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Extracting Information from Data for the Common Good

One of the most important challenges of the coming few years concerns how societies will produce and absorb information about themselves. In democracies, the very notion of an informed citizenry requires that there be freely available, trusted information — the basic performance of the economy, distribution of job holding, the distribution of wealth across persons, access to educational programs, the success of these programs, adequacy of housing, distribution of access to health care services, quality of those services, the food supply chain, dietary habits of the population. Potential voters can use such information to judge whether or not the current government is performing well.

The Markle and the Gates Foundations have just finished a report scanning the terrain of issues facing the future of producing information for the common good. The central question addressed was, can the apparent US rise in income and wealth, health, housing, education inequalities be ameliorated if causes of these would be illuminated using data that exist but not being used now? Would such data reveal what programs to address these issues were successful and which, not successful?

The new report takes a utilitarian stance, assessing how data resources can be improved to be more informative about traditionally disadvantaged groups and how access to the data might be enhanced for unlocking insights into ways to reduce inequalities that plague the society. It notes that policy based on reliable evidence has a greater chance of success than policy made on purely ideological grounds.

In a republic like ours, this involves new ways of sharing data, across sectors, across federal, state, and local governments. For example, many programs seeking to improve the lives of lower income groups and racial minorities are administered at state and local levels, but partially or totally funded by central government agencies. Understanding when and for whom programs are most successful requires combining data across these governments.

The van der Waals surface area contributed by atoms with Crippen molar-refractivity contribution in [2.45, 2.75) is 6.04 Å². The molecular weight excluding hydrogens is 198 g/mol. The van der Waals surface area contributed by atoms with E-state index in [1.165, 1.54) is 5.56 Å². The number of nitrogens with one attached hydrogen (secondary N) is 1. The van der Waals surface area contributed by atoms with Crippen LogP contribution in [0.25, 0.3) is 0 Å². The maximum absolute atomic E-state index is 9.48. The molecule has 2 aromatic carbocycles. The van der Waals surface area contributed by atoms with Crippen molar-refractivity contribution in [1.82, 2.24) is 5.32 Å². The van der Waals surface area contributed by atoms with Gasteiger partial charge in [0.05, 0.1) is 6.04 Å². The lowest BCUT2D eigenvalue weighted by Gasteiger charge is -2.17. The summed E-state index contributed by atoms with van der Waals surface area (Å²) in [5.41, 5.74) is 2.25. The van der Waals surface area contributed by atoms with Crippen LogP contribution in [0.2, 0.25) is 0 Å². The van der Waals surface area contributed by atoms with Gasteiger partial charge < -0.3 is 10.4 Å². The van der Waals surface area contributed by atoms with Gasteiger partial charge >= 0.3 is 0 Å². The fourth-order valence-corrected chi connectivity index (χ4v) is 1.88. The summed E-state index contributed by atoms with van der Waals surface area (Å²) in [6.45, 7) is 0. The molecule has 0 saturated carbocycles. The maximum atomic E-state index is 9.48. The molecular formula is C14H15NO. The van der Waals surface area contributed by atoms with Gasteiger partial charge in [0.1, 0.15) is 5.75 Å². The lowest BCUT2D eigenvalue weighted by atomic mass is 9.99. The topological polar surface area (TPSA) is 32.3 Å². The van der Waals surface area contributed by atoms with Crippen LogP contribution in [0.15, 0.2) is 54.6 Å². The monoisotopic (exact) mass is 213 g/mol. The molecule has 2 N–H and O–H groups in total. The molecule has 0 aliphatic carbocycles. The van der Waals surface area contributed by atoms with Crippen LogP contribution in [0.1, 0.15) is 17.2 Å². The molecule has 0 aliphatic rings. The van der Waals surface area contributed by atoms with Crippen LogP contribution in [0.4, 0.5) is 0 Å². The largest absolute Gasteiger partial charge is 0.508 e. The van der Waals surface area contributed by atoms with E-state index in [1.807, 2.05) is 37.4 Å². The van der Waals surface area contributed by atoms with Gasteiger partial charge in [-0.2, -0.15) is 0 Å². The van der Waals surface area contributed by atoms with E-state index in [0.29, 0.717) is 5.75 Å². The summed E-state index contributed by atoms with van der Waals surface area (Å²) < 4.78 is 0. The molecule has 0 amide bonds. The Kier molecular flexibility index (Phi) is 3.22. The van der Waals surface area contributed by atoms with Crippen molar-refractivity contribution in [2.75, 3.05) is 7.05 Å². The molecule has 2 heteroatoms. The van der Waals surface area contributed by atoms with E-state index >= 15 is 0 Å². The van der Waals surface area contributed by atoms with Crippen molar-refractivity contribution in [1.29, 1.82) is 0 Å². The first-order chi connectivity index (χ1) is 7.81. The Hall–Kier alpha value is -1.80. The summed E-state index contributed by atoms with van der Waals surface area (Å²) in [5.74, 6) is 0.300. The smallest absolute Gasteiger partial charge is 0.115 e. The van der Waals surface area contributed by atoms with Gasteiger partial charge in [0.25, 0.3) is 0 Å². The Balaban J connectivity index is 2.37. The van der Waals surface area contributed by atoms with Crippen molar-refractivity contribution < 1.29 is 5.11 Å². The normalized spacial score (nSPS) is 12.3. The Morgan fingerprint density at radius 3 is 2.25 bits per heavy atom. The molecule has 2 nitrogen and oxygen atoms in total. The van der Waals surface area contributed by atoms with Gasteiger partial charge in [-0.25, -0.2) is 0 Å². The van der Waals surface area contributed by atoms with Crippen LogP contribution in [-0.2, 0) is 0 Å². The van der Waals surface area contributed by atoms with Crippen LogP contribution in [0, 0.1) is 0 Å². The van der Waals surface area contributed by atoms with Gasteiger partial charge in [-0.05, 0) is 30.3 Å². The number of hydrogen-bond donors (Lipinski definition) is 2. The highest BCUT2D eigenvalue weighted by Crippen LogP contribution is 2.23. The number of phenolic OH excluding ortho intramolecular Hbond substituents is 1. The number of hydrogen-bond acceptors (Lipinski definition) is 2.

However, laws, regulations and practices often prevent this. Further, government staff members who are stewards of the data often lack financial and human resources to be active analysts of the data. Hence, many more data resources exist that would be useful to improving the lives than there are data being analyzed to provide such benefits.

It is noteworthy that the data are generally collected to administer a program, and often do not document key features that would be useful for program evaluation. However, despite the weakness of various unanalyzed sets of data, there are examples of combining them to improve ways of benefiting disadvantaged groups. Hence, the notion of “data equity” has arisen. This entails the goal of assuring that all groups in the society enjoy equal benefits of data describing their well-being. With such assurances, these data sources can be more powerful sources of contributions to the common good.

An important feature of the report notes the largely unexploited existence of large data sets from the private sector. These include data from credit card processing companies, large e-commerce platforms, and other sources of data on consumer behaviors. Such data generally fail to cover large swaths of the population, especially those with constrained incomes or wealth. However, when blended with other data resources, real common good outcomes could be achieved.

The report argues for more open data. It devotes less content to the traditional concerns of unwarranted intrusions into the private lives of persons described in the data. What it does cover is important, however. Our society must learn how to balance concerns about privacy of individuals and societal benefits that can accrue only by using data describing the full population. Fortunately, new developments in computer science, statistics, and data science offer ways of extracting common good information from individual data while respecting

The last two issues – a) the use of private sector data for common good purposes and b) discovering the right societal balance between privacy protections and data use for social good – are two of the most pressing issues in building a society that uses data for the benefit of all in the society.

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Office of the ProvostBox 571014 650 ICC37th and O Streets, N.W., Washington D.C. 20057Phone: (202) 687.6400Fax: (202)

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